Thursday, December 10, 2009

The NEC approves UNISON's budget but not the Chancellor's

Yesterday's NEC meeting (of which there is and excellent report elsewhere) coincided with the Pre-Budget Report. This meant that as me met and discussed the service and pay and conditions cuts that our members are facing and how we are responding through our Million Voices Campaign, the Chancellor was telling MP's what would be in the budget, and sadly not what was in UNISON's excellent alternative budget.

For me this meant the rare experience of being asked to right an article for progress, the shall we say 'loyalist' Labour website. Now with promises of caps on our members pay and pensions, my reaction to the PBR was never going to be a glowing endorsement of the Chancellor (though of course on the important issue of spending he gets it absolutely right that spending cuts now not only would damage those services but also the economy). As what one of our officers said to me, it's the difficult audiences not the easy ones that are the most important to get to.

Which is fitting given some of the debate around the Million Voices Campaign at the NEC meeting. I had to intervene after another member of the NEC criticised us for allowing Labour MP's to sign up to the campaign, when surely they are a key audience we need to influence? I posed the question of who they think will make the decisions, and will any other political party come to our defence? And I also pointed out that getting the MP's to sign up couldn't be the end point, but that now they (and particularly the Cabinet members) have signed up to a clear statement against cuts and privatisation it is our job to hold them to that.

Ultimately, that's the difference between those of us who want to campaign and win with our members, and those that want to posture and grandstand.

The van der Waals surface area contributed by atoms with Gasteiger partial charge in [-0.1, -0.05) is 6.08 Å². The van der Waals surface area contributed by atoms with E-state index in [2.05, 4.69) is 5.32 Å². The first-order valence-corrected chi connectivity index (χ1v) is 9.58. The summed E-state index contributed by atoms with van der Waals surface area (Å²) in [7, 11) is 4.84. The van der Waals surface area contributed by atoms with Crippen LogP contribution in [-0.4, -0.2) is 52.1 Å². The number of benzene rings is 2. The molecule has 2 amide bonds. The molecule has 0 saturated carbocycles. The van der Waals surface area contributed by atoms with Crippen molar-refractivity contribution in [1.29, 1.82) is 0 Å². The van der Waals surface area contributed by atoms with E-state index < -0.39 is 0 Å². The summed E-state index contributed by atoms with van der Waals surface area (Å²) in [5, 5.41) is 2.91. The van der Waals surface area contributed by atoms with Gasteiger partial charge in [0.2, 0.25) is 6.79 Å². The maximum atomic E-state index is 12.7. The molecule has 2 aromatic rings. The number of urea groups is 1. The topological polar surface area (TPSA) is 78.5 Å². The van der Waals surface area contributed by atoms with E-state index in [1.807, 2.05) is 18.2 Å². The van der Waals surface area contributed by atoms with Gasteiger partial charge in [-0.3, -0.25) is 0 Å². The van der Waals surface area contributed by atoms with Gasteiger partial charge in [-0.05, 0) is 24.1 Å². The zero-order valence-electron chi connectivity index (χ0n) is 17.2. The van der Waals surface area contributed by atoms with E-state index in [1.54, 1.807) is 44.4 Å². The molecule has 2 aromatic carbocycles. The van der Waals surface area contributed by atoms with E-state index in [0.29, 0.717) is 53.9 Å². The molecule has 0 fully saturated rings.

Tuesday, December 1, 2009

World Aids Day: Remembrance and Action

World Aids Day is an important time to stop and think, and an important moment to be open and honest, raise awareness and dispel the stigma of HIV/AIDS.

I will always remember the first time I wore a red ribbon on the 1st December. I was at secondary school, and I didn't think twice about proudly wearing it in support of people with HIV/AIDS. However it became a struggle to keep it on through the day as kids taunted me for wearing it, saying it meant I had AIDS.
I'd love to think this wouldn't happen today (this was well over a decade ago), but the fact is stigma and prejudice against people with HIV is still rife. That is why World Aids Day and the wearing of red ribbons are still so important, and why HIV/AIDS is still an important Trade Union issue. Like all discrimination, Trade Unions take a hard line. Unions and campaigners were successful in getting protection of people with HIV as part of disability discrimination legislation, but as with all such issues the law is only as good as how it is implemented on the ground. All Trade Unionists need to be continually vigilant against discrimination.

More than this, HIV has become a massive issue for workers across the word. HIV has devastated working people in many developing countries, damaging their ability to live and work and their ability to organise together to make things better. UNISON can be rightly proud of our response and our work with our sister unions internationally. This focuses on supporting Southern African unions in developing their response to HIV through the organisation
Public Sector Unions fighting AIDS in southern Africa (PSUFASA).

So today, lets remember all those who have suffered, think about those who are still dealing with HIV and re-double our support for all the work going on across the world.